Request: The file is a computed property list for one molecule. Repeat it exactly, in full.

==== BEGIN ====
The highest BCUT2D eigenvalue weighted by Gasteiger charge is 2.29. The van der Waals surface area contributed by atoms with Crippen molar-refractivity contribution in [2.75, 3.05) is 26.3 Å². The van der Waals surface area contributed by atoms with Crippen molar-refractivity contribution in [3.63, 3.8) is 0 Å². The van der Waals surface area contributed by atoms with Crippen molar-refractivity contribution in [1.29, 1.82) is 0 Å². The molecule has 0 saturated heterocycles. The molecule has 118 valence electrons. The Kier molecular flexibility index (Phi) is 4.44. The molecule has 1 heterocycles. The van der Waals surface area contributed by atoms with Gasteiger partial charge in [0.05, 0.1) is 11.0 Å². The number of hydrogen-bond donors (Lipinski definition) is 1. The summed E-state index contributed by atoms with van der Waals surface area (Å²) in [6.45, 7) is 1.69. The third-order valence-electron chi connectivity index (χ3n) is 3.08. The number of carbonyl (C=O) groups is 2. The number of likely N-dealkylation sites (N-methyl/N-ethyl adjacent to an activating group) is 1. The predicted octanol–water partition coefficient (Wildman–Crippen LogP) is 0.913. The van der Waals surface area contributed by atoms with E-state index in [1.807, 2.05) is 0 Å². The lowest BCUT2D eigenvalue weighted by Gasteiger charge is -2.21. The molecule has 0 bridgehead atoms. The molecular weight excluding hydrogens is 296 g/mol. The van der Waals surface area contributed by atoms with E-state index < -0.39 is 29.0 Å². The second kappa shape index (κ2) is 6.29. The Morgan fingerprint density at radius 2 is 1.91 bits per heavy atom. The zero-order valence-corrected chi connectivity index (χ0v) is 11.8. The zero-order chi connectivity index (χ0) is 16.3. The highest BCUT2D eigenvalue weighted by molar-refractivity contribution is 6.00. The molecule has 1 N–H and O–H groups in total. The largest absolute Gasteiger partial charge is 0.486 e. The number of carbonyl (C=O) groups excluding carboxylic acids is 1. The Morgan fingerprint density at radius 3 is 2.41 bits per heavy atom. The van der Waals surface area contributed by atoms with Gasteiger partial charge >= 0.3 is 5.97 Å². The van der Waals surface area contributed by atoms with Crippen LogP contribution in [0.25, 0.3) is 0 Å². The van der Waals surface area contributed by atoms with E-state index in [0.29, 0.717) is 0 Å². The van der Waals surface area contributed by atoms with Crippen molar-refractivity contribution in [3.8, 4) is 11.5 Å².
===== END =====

The highest BCUT2D eigenvalue weighted by Gasteiger charge is 2.29. The van der Waals surface area contributed by atoms with Crippen molar-refractivity contribution in [2.75, 3.05) is 26.3 Å². The van der Waals surface area contributed by atoms with Crippen molar-refractivity contribution in [3.63, 3.8) is 0 Å². The van der Waals surface area contributed by atoms with Crippen molar-refractivity contribution in [1.29, 1.82) is 0 Å². The molecule has 0 saturated heterocycles. The molecule has 118 valence electrons. The Kier molecular flexibility index (Phi) is 4.44. The molecule has 1 heterocycles. The van der Waals surface area contributed by atoms with Gasteiger partial charge in [0.05, 0.1) is 11.0 Å². The number of hydrogen-bond donors (Lipinski definition) is 1. The summed E-state index contributed by atoms with van der Waals surface area (Å²) in [6.45, 7) is 1.69. The third-order valence-electron chi connectivity index (χ3n) is 3.08. The number of carbonyl (C=O) groups is 2. The number of likely N-dealkylation sites (N-methyl/N-ethyl adjacent to an activating group) is 1. The predicted octanol–water partition coefficient (Wildman–Crippen LogP) is 0.913. The van der Waals surface area contributed by atoms with E-state index in [1.807, 2.05) is 0 Å². The lowest BCUT2D eigenvalue weighted by Gasteiger charge is -2.21. The molecule has 0 bridgehead atoms. The molecular weight excluding hydrogens is 296 g/mol. The van der Waals surface area contributed by atoms with E-state index < -0.39 is 29.0 Å². The second kappa shape index (κ2) is 6.29. The Morgan fingerprint density at radius 2 is 1.91 bits per heavy atom. The zero-order valence-corrected chi connectivity index (χ0v) is 11.8. The zero-order chi connectivity index (χ0) is 16.3. The highest BCUT2D eigenvalue weighted by molar-refractivity contribution is 6.00. The molecule has 1 N–H and O–H groups in total. The largest absolute Gasteiger partial charge is 0.486 e. The number of carbonyl (C=O) groups excluding carboxylic acids is 1. The Morgan fingerprint density at radius 3 is 2.41 bits per heavy atom. The van der Waals surface area contributed by atoms with Gasteiger partial charge >= 0.3 is 5.97 Å². The van der Waals surface area contributed by atoms with Crippen LogP contribution in [0.25, 0.3) is 0 Å². The van der Waals surface area contributed by atoms with E-state index in [0.29, 0.717) is 0 Å². The van der Waals surface area contributed by atoms with Crippen molar-refractivity contribution in [3.8, 4) is 11.5 Å².